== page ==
The UK insisted that the changes should, as a minimum, be supported by the one stop shop concept. The UK has continued to insist on that being a key priority for the EU as the dossier moved into the more recent implementation stages. In addition, the UK has continued to be a driving force behind other mitigations which have been finalised during these more recent implementation stages.


In summary, the mitigating measures are;

Two legislative measures:-

1. A Mini One Stop Shop (MOSS) allowing businesses to account for all the VAT due throughout the EU via a single registration in one Member State (HMRC's UK MOSS has been open since October 2014). Although this was agreed in principle back in 2007 and 2008, the Government reaffirmed the importance of this initiative in June 2011 (in the UK response to the EU consultation), and again in May 2012 (within the ECOFIN conclusions on the Commission Communication on the future of VAT)

2. Making digital platform operators (e.g. eBay) accountable for the VAT on digital services, such as apps, sold through their platforms. This was actively promoted by the UK and incorporated as part of a later implementing Regulation, which was then agreed by EU Ministers in October 2013.


Two non-legislative mitigation measures;

1. Member States have also recently agreed a cooperation framework on audit and control by way of draft best practice' Guidelines. This is firmly anchored in underlying EU law. It is a pragmatic and efficient approach to encourage Member States to coordinate activity in order to minimise business (and tax administration) burdens. The idea was put on the table by the UK in 2007, but has only recently been formalised.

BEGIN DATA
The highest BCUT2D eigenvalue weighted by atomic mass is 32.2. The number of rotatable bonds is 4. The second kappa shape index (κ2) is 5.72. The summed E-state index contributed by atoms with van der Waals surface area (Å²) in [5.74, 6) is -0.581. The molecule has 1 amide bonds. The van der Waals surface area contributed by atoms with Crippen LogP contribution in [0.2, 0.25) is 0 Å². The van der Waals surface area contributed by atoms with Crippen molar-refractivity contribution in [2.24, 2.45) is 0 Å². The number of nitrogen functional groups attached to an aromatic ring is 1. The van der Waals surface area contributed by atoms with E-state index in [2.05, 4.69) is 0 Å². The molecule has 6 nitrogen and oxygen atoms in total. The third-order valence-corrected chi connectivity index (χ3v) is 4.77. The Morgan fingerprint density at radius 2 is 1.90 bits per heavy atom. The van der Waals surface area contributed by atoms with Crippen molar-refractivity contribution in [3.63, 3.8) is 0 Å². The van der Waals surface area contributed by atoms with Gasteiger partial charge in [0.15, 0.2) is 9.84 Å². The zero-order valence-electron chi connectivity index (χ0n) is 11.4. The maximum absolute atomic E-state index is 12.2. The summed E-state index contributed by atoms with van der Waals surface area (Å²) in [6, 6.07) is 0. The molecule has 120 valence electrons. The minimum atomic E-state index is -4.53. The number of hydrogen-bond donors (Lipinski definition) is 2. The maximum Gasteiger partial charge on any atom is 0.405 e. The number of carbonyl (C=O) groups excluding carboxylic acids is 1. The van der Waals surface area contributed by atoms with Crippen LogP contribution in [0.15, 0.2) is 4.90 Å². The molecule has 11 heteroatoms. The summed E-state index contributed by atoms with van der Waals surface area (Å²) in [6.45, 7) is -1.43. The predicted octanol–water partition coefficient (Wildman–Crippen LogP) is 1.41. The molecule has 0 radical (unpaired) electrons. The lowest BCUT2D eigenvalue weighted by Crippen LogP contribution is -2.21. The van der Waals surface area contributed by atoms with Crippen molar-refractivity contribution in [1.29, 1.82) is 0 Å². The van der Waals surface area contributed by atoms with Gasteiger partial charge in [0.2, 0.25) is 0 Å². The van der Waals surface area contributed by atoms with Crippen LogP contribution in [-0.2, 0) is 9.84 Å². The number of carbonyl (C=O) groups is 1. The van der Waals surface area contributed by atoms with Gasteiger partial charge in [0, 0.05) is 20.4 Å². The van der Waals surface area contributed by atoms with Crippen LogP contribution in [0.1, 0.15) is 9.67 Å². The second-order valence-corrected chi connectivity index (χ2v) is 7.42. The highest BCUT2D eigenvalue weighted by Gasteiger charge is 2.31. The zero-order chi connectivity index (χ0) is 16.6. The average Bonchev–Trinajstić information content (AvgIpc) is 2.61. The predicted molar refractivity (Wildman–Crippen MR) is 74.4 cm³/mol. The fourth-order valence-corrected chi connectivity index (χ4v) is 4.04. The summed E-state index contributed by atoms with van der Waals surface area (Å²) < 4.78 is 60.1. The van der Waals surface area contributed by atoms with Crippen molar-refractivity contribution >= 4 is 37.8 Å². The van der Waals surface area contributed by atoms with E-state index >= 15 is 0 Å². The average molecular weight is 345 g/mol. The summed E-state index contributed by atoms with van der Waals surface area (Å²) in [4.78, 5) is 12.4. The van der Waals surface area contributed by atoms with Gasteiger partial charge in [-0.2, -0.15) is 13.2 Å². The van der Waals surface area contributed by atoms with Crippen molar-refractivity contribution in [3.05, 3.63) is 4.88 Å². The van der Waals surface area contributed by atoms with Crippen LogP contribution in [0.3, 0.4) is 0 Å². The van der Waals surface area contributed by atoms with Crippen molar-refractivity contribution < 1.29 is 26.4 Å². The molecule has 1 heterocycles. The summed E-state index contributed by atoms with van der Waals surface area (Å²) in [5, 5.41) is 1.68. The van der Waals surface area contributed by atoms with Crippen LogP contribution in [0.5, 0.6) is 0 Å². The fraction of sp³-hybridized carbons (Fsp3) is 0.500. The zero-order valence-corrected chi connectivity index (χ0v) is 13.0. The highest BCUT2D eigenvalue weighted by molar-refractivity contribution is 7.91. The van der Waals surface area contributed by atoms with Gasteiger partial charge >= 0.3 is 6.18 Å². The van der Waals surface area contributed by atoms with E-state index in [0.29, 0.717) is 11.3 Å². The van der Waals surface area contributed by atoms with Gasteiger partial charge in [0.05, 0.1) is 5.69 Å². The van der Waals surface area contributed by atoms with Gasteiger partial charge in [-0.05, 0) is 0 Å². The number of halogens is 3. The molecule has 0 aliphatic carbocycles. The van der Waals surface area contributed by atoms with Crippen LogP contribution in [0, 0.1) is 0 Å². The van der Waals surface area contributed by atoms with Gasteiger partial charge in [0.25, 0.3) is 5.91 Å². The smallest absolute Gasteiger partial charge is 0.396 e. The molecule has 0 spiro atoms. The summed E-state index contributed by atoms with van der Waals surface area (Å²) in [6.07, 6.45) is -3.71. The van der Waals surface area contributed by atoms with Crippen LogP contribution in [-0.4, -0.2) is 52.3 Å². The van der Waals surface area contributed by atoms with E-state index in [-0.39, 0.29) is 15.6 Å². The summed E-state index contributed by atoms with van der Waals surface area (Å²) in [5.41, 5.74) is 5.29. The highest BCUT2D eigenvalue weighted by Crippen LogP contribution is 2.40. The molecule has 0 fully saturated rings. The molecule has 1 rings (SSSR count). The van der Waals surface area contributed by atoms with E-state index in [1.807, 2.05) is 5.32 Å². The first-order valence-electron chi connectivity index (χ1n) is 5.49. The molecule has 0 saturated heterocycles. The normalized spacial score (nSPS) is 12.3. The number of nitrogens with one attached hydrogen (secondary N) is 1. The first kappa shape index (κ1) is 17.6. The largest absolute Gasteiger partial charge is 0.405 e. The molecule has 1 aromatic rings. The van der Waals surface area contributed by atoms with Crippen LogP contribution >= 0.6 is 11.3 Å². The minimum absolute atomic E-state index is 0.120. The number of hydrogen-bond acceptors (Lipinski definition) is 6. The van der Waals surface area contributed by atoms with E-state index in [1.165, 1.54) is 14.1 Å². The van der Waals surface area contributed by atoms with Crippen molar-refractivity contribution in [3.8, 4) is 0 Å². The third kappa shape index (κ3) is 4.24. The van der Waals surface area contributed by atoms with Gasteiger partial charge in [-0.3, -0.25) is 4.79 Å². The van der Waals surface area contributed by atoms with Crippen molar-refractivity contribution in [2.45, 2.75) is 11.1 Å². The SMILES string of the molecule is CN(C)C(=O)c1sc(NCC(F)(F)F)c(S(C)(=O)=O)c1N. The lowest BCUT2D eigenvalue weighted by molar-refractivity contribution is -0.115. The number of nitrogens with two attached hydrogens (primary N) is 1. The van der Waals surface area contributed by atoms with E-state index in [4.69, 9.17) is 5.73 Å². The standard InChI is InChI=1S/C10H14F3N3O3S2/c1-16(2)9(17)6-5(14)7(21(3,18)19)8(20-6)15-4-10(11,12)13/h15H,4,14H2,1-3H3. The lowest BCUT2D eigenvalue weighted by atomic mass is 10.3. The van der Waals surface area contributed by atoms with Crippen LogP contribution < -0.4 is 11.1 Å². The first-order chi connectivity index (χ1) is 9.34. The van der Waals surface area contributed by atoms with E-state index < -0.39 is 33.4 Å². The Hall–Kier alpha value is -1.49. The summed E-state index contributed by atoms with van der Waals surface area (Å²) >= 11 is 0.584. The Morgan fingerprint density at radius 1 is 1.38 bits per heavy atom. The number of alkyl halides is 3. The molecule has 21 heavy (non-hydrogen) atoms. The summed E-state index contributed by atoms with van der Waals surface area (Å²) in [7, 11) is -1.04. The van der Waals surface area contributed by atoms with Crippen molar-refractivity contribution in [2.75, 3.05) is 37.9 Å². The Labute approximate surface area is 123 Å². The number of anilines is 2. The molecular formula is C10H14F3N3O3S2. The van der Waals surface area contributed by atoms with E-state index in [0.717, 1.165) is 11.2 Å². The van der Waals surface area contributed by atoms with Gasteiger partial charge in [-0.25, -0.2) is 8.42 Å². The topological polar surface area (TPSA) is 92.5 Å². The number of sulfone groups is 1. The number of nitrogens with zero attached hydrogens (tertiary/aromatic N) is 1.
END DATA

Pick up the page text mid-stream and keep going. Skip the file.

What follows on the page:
2. An EU Web Portal to provide a central hub for information about the relevant rules in all Member States. This came into operation only recently, largely as a result of continued pushing by the UK.

In terms of the things that HMRC are doing to support businesses, they continue to provide guidance, including via channels such as Twitter, to ensure businesses understand all their options. Having also recently met at the offices of Enterprise Nation to hear the concerns of micro businesses, a meeting which l attended to hear those concerns directly, HMRC has just released a Revenue and Customs Brief to provide additional guidance on some key issues raised by microbusinesses. It includes advice on how they can register for VAT in the UK to be eligible for MOSS and still benefit from the UKs VAT registration threshold for sales to UK consumers.

It also points out that to make use of the MOSS VAT accounting simplification scheme for cross-border supplies, a business does not have to register by 31 December, but can instead register in the New Year and have its registration backdated to when it makes its first digital services supply.

This means that businesses under the current VAT registration threshold of E81,000 may register in respect of their cross border sales only. As a result, a business will not have to account for VAT on its supplies to UK customers. It will be required to make quarterly UKVAT returns but this will normally only involve a nil return. One advantage of registering for VAT in this way is that the business will be able to recover any UK VAT it incurs in making cross border supplies – in which case it will simply have to show those figures in the return in order to receive a repayment from HMRC.

This approach, together with other guidance specific to micro businesses, has been publicised in the HMRC Revenue and CustomsBrief which is available on line at GOV UK.

It was clear from the meeting with micro businesses at the offices of Enterprise Nation that some micro businesses were very worried about how the new rules will affect them. I hope that the new guidance will go some way to allaying their fears. Officials had a further meeting this week with Enterprise Nation who were very positive about HMRC efforts to provide support. Officials will continue to engage with UK businesses over the coming weeks.

I hope you find this information helpful




David Gauke MP